“I wouldn’t hesitate to sue you.”
I’m sorry, what?
That is what I heard from the mother of one of my patients. I was evaluating a high school athlete who had recurrent stingers (nerve injury that affects an upper limb, usually resolves with time) and a possible episode of transient quadriparesis (affecting all limbs this time). I wasn’t on the sidelines for these injuries, so I had to go on the reports given to me by the athlete and the school’s athletic trainer.
However, with that information, I did not want to clear this player to return to football until I could be certain he didn’t have any cervical stenosis or any other abnormality that might put him at risk for permanent damage if he suffered another neck injury. I told the athlete and his mother that I needed to get an MRI of his cervical spine (neck) in order to determine this. The athlete was understandably upset with my decision, but his mother supported my decision to proceed with caution. She explained to me that if her son played again, sustained another injury, and something “bad” happened, she would be more than happy to take legal action against me. Fantastic.
First of all, I can’t say that I would blame her for being angry (at the very least) if I screwed up. But to tell me in my office, to my face, that she’s already thinking about suing me? I found that ridiculous. I must be in the minority, however.
If you Google “how to sue a doctor,” an abundance of information follows. There’s an “eHow” on the subject, and even CNN offers an opinion.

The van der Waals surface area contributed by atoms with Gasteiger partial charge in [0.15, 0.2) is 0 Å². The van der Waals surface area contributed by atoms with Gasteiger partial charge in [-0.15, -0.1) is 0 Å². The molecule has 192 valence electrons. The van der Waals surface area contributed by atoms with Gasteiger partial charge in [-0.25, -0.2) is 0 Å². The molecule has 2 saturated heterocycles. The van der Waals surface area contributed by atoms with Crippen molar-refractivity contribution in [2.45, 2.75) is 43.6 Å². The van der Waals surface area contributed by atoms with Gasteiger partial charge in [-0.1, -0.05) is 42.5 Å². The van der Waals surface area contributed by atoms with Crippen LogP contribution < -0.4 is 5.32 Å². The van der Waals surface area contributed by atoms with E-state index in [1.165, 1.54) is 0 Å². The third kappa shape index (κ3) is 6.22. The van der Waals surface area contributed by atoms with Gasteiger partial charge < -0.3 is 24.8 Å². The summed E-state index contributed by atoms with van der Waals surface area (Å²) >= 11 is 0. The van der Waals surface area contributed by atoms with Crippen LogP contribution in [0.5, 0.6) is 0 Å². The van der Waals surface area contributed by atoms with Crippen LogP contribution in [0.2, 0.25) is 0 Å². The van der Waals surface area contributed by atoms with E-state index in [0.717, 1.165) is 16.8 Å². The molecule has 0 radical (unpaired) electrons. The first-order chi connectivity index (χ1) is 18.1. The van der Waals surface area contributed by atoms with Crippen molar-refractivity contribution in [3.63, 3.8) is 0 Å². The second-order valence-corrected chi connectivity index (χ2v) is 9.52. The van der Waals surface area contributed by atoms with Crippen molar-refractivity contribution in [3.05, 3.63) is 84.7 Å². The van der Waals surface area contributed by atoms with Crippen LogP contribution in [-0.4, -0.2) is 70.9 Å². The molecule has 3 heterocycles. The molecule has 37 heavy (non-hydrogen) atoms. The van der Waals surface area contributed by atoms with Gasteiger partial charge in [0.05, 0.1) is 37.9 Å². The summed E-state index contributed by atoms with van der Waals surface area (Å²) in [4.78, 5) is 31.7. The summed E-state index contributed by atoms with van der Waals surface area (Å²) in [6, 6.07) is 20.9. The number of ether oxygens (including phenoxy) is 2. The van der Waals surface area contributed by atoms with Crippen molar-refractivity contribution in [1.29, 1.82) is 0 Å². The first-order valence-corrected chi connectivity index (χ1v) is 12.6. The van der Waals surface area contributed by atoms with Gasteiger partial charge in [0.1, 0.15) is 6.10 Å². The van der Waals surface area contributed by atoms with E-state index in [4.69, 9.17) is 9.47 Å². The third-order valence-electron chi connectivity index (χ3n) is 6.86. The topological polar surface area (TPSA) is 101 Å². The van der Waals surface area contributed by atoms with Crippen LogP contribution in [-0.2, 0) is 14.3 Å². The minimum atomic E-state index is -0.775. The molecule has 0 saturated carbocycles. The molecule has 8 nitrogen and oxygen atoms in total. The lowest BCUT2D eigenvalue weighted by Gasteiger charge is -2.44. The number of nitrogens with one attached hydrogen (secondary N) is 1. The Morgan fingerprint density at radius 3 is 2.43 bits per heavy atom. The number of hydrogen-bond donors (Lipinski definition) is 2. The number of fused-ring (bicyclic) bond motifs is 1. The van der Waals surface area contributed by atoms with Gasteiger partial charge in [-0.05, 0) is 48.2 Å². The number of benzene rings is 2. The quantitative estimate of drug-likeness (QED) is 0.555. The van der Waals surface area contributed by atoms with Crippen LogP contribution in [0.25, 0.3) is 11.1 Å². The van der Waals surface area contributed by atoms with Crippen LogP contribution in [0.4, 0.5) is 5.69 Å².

I’m sure many can offer some anecdote about how a physician did this or that wrong, and I agree that there are some bad apples out there. That’s not the point of this post. The point is, way too many people are looking, just waiting, for something to happen to they can “get theirs.” It’s disappointing, and quite frankly, very scary. I didn’t go through a lifetime of education and training to doubt everything I do for fear of a law suit. I’m lucky; my specialty is non-surgical and rarely deals with critical health issues. But I’m hardly in the clear.
A 2011 study in the New England Journal of Medicine estimated that by the age of 65, “75% of physicians in low-risk specialties had faced a malpractice claim, as compared with 99% of physicians in high-risk specialties.” So I have a 75% chance, give or take, that I’ll be named in at least one claim during my career. Of course, not all of these claims go to court or end up with the plaintiff being awarded, but you can see how frequently patients are quick to take action if they think they’ve been wronged.
I’ll continue to do what I’ve been trained to do – practice good, evidence-based medicine, communicate well with my patients, and document the you-know-what out of everything. But at the end of the day, the fear of a malpractice claim, valid or not, will always be in the back of my mind.
Mandy Huggins is a sports medicine physician who blogs on her self-titled site, Dr. Mandy Huggins.
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